I agree Jon. Your porpoise analogy is a good example. Automation is a good name for it. A good portion of consumer goods are effectively made by robots, since the automated line is really a robot. The preference consumers have for the automated teller machines is proof that we don't need to dress up our automation to look like people.
Mention "robot" and many people think of something from "Star Wars" or "The Day the Earth Stood Still." Perhaps it's better to think about automation. When people wanted to create an automated piano they didn't create a mechanical "humanoid" to press the keys and replace the human player. Instead they used a roll of paper punched with holes to control the keys. Automation in Detroit took a different approach--human-like robotic arms that sprayed paint and welded metal. You design the automation to fit the task. If I want an aquatic robot that can swim quickly, it will look like a porpoise and not like a human or a movie-prop "robot."
Many people might feel comfortable around human-like robots, but they all look a bit creepy to me.
I agree, Dave. Robots may mimic human actions or the actions of other living things. The most successful use of robots so far seem to be in the automated production of goods. These robots mimic hand and arm motions somewhat, but that's coincidental. Ultimately, robots will be successful as they reduce costs, improve performance, or perform in areas humans can't reach, such as in space or toxic environments.
I don't have a strong opinion on the aesthetic, psychological, or cultural implications of humanoid robots. But there are practical reasons for employing aspects of human form and function (as well as the form and function of other living things) in robot design -- and engineering design in general.
Over a timescale of billions of years, living things have evolved all kinds of interesting solutions to mechanical problems, such as locomotion, which I strongly doubt any engineer would be intelligent or creative enough to come up with on his or her own. Living things also give us examples of self-assembling, nanostructured, multifunctional materials, such as bone or spider silk, which rival any of our current industrial materials. That's not to mention sensing methods, self-organization, etc., all of which have been perfected by living organisms.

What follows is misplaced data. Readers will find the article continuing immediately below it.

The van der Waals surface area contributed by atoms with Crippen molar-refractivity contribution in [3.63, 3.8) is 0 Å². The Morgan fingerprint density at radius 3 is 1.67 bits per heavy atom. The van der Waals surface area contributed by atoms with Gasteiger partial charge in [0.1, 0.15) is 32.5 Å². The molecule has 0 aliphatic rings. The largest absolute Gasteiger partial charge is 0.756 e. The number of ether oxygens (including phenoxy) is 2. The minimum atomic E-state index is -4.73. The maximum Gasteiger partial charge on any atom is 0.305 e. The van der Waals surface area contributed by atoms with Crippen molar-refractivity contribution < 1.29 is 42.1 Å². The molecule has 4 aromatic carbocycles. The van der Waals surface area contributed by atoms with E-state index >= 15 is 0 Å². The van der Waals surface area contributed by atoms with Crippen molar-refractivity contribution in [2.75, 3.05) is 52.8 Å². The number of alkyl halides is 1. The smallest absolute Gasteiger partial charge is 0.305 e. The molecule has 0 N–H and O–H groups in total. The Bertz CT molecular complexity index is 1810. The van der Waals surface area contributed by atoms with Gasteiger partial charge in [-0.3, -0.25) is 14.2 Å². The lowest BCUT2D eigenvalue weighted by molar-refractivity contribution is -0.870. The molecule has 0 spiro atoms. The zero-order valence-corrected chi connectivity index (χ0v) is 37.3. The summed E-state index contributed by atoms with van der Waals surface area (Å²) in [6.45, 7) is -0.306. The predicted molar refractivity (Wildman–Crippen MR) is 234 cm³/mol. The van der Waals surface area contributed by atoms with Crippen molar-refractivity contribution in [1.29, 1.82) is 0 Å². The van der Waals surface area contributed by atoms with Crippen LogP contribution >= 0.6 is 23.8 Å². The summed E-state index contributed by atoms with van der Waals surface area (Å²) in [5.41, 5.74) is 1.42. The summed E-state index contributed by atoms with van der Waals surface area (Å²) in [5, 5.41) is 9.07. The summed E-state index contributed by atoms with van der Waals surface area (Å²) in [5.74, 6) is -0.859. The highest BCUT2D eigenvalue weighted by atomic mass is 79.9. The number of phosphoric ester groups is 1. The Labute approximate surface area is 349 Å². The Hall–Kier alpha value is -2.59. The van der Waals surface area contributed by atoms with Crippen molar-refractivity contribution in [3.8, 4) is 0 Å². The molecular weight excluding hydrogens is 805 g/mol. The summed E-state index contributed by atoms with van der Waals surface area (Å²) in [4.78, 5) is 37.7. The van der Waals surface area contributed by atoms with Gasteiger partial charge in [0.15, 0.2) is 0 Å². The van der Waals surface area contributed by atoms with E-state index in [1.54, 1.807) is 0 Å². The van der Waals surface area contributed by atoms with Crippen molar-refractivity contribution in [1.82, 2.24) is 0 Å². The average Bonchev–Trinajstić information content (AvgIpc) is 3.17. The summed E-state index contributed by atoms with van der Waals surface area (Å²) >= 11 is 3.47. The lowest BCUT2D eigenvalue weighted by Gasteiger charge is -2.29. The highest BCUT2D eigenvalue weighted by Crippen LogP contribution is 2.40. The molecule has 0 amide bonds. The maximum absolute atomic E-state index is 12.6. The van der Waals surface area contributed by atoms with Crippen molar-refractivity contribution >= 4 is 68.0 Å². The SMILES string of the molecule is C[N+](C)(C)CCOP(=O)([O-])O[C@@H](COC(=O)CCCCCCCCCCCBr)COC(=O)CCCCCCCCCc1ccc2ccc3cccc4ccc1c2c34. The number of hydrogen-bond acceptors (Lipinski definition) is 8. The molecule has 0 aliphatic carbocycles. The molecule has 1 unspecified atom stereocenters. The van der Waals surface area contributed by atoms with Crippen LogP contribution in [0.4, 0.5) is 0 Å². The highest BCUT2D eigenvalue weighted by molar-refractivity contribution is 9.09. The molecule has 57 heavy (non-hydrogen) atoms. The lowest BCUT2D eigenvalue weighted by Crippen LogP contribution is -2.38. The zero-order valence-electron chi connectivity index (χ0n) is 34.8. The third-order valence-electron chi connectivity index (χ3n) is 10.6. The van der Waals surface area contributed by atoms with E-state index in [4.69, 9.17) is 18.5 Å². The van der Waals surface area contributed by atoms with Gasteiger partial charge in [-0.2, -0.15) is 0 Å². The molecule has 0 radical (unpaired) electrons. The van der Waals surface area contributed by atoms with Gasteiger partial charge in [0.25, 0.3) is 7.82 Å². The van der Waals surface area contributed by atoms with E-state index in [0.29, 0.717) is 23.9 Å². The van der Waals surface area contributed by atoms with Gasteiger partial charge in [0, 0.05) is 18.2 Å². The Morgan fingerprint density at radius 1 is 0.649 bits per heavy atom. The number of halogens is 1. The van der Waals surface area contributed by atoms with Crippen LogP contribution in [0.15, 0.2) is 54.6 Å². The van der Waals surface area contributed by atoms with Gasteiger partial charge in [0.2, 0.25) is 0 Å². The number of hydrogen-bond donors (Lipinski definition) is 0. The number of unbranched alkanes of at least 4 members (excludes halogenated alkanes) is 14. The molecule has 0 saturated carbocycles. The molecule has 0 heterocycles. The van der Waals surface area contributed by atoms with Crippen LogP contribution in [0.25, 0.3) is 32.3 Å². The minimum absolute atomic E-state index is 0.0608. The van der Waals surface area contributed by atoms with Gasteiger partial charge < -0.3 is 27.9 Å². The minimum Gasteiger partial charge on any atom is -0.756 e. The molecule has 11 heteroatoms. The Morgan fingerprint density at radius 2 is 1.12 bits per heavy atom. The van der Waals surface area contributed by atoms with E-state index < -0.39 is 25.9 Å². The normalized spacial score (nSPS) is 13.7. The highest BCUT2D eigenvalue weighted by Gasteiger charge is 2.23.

When I look back on my education, one thing which I really regret is the fact that I never took a single biology class after my freshman year of high school. I'm trying to remedy that now, with an MIT biology class which is freely available on OpenCourseWare.
Humans are genetically programmed to see faces...the kind of faces hiding in the bushes that are friendly, spying, about to attack, or have a mouthful of sharp fangs that wish to devour you. Since we see faces in just about everything anyway, why not design a face or humanoid style into the product on purpose. At least that will allow the designers to control the "happy" or "aggressive" perception that users get when they see their product. Rather than, for example, purchasing an automatic rocking chair that just happens to look like a hungry tarantula...
Definitely an interesting question, Alex, and one I'm sure you'll get plenty of feedback on. I agree with the sentiment expressed in your post that people are essentially human programming machines, thus more likely to mimic their own behaviors and patterns in the robots they design especially as those robots get more sophisticated.
Still, I think there's got to be a place for both kinds. For industrial applications deep in the factory or in out in space, for example, there's no reason why a robot should exhibit any ressemblance to humans. However, for applications where there is heavy human interaction, then it's probably quite comforting and even more productive to deal with a machine that has human-like traits as part of enhancing the collaboration experience.
Although plastics make up only about 11% of all US municipal solid waste, many are actually more energy-dense than coal. Converting these non-recycled plastics into energy with existing technologies could reduce US coal consumption, as well as boost domestic energy reserves, says a new study.
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